minimum level of services;
(ii) establishment of city-wide frameworks for
planning and governance;
(iii) modern and transparent budgeting, accounting and
(iv) financial sustainability for ULBs and service delivery institutions;
(v) utilization of e-governance;
(vi) transparency and accountability in urban
service delivery and management;
(vii) Slum-free cities.
In pursuance of these goals, the Government of India (GoI) launched a flagship
urban development program called the Jawaharlal Nehru National Urban Renewal
Mission (JnNURM), in December 2005. The Mission targets 65 ULBs (7 with
populations greater than 4 million, 28 greater than 1 million and 30 other ULBs
of religious, historic or tourist importance). JnNURM is reform and
incentive-based - in return for a commitment to adopt the obligatory reforms
over a period of seven years, ULBs may access funds for investment and capacity
The investment component of the Mission consists of two sub-missions:
(i) Urban Infrastructure and Governance (UIG), implemented by the Ministry of
Urban Development (MoUD), with investments including
(a) water, sanitation, sewerage, and drainage;
(b) solid waste management (SWM);
(c) urban transport;
(d) street lighting; and
(e) environmental protection; and
(ii) Basic Services to the Urban Poor (BSUP), implemented by the Ministry of
Housing and Urban Poverty Alleviation (MoHUPA), with investments supporting
integrated development of slums. More recently GoI launched the Slum-free City
program of Rajiv Awas Yojana (RAY) a scheme working towards the goal of a
slum-free India. we also have smart cities project, the Government of India has
launched the Smart Cities Mission on 25 June 2015. The objective is to promote
sustainable and inclusive cities that provide core infrastructure and give a
decent quality of life to its citizens, a clean and sustainable environment and
application of Smart
In addition, many of the state governments have their own urban development
schemes and programs at the state and level, focusing on many of the aforesaid
Thus, the causes of damage to the environment due to urbanization lies in the
legislation and the regulating agencies of the country. To overcome the problem
we need to ensure green urbanization, developing countries need to continue the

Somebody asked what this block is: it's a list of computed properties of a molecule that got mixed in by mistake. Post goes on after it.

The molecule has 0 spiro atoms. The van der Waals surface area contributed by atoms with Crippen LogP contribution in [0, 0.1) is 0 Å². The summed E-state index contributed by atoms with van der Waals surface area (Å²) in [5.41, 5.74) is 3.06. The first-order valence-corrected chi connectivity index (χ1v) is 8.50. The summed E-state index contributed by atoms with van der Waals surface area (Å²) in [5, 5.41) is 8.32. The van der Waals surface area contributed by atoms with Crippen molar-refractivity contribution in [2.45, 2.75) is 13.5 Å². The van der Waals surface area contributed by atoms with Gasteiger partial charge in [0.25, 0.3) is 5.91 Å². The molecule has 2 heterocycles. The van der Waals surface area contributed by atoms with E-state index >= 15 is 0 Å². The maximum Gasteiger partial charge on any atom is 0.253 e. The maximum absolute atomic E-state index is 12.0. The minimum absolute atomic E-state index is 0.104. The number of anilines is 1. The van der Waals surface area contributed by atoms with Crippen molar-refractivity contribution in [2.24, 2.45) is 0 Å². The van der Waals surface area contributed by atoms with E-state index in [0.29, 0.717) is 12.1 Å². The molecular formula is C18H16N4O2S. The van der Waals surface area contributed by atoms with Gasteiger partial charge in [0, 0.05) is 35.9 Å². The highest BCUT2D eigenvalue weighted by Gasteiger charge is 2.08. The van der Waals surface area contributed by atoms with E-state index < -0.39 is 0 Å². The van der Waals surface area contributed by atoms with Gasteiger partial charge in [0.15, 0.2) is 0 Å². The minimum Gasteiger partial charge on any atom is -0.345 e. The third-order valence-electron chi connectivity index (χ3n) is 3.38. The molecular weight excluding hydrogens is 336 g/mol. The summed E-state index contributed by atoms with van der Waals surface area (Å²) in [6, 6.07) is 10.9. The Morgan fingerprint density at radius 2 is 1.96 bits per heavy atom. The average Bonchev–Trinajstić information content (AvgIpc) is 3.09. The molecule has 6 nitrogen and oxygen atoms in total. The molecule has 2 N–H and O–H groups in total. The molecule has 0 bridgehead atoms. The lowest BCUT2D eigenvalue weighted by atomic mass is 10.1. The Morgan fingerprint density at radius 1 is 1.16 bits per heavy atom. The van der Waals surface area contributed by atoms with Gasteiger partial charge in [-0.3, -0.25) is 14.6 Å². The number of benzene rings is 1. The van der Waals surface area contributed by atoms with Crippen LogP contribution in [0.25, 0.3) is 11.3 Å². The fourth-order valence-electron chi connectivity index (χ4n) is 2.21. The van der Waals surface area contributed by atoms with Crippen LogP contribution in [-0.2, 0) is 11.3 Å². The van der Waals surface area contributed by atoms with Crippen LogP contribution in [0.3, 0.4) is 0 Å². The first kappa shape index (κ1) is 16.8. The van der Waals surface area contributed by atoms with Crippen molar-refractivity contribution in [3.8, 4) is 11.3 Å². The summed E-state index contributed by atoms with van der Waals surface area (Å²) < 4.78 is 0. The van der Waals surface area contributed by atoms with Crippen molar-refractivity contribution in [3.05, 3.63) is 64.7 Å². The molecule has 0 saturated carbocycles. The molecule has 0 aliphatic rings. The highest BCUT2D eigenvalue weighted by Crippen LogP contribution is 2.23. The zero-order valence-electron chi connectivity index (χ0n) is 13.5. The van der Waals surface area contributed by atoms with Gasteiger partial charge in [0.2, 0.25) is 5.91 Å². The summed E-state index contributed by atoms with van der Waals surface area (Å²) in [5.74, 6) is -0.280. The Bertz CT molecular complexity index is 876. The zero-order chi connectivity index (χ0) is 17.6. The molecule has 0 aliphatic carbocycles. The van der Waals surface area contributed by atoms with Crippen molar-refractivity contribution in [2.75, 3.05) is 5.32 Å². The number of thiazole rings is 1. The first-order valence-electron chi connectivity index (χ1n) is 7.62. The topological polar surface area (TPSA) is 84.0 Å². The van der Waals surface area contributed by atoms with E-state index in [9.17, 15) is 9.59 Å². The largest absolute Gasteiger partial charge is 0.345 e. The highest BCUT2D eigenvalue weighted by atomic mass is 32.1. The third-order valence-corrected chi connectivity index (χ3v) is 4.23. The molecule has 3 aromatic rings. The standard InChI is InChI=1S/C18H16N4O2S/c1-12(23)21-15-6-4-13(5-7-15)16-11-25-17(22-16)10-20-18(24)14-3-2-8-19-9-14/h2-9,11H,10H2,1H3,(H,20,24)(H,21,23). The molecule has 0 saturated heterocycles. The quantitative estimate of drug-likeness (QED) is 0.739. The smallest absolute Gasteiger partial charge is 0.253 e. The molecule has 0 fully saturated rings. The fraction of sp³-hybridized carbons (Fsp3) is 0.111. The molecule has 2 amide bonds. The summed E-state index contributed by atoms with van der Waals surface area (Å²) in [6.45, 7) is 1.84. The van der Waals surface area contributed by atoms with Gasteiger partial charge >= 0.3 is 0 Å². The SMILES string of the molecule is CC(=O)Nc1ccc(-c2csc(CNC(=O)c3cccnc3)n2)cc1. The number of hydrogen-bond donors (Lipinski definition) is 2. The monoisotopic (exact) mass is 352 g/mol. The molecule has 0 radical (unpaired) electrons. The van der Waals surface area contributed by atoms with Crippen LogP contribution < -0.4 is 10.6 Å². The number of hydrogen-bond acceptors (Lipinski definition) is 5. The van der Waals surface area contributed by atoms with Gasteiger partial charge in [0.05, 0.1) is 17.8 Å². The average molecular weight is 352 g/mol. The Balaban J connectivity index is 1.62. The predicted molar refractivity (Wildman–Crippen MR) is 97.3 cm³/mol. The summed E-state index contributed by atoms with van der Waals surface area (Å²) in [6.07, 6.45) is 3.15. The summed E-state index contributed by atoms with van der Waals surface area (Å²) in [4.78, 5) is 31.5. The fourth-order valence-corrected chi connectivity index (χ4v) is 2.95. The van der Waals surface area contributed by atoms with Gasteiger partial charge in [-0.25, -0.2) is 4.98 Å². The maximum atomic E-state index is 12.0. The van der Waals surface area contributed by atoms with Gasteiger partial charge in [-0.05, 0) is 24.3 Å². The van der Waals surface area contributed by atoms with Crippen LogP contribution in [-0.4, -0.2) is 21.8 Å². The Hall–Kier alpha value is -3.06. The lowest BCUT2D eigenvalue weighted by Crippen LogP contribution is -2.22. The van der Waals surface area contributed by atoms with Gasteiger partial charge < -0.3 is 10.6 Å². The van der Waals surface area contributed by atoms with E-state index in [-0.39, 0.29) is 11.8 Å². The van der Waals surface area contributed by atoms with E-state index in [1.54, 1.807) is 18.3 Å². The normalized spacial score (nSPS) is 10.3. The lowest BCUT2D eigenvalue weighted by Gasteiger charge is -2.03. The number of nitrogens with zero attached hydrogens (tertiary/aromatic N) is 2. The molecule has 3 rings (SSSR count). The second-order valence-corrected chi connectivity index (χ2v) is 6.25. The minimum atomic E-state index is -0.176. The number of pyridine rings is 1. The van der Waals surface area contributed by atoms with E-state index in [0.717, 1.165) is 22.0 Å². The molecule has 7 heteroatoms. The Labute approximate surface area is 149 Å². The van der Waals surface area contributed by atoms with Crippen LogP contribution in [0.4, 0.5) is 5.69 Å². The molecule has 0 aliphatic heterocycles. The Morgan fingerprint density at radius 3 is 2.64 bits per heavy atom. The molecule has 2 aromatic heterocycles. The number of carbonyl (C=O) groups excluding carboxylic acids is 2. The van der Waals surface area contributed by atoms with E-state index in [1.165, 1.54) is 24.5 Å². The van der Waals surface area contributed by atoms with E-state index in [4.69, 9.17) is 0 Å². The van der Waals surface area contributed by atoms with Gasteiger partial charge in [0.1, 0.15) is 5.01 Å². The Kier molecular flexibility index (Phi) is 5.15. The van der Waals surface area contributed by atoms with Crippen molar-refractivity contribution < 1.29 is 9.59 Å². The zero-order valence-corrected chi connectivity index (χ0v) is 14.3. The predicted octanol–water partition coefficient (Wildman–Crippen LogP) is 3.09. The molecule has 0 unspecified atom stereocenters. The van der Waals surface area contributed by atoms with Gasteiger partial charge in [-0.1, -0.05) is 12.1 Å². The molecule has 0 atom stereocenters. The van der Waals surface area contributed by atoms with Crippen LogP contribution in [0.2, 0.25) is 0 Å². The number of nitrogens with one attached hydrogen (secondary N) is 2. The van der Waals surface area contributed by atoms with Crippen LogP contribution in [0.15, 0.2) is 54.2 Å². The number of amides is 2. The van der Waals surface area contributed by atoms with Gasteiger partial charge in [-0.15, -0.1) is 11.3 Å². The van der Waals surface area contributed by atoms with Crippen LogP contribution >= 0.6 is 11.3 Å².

downward shift by adopting the following recommendations. The first priority is
to improve energy efficiency and conservation through appropriate pricing,
regulations, and public sector support. It is vital to get prices right so that
they incorporate the full social costs and benefits and ensure the efficient
allocation of resources. This can be done by imposing congestion and emission
charges. Countries need to introduce regulations and standards in a timely
manner. These can correct for market or coordination failures on air, water,
vehicles, and appliances, as in India. The government can build green industrial
zones to attract manufacturing, as in Indonesia.
Cities need to build rapid public transport systems to improve connectivity and
reduce pollution. Speedy connections to and from satellite cities can ease
congestion in central megacity hubs. The second priority is to promote renewable
resources and new energy technologies.
Waste-to-energy plants reduce pollution
and generate energy, as in the Philippines and Thailand. Green technology can be
acquired either by importation or innovation through research and development,
as in the PRC. The third priority is to help the poor by reducing disaster risks
and improving slum conditions. Disaster risk reduction can be done by building
dwellings in safe areas, improving housing affordability for the poor, and
investing in drainage infrastructure and climate forecast technology.
to improve slum conditions include providing basic services, granting land
titles to slum dwellers, and issuing housing vouchers linked in value to the
length of a resident’s tenure in the city. The fourth priority is to strengthen
public finance, transparency, and accountability. Public finance can be improved
by broadening the tax and revenue base and by increasing the access of urban
governments to broader and deeper capital markets in order to lower
infrastructure and public service costs.
Failure of governance in today’s cities has resulted in the growth of informal
settlements and slums that constitute unhealthy living and working environments.
Serious attention should be given to the need for improving urban strategies,
which promote efficiency in resource use.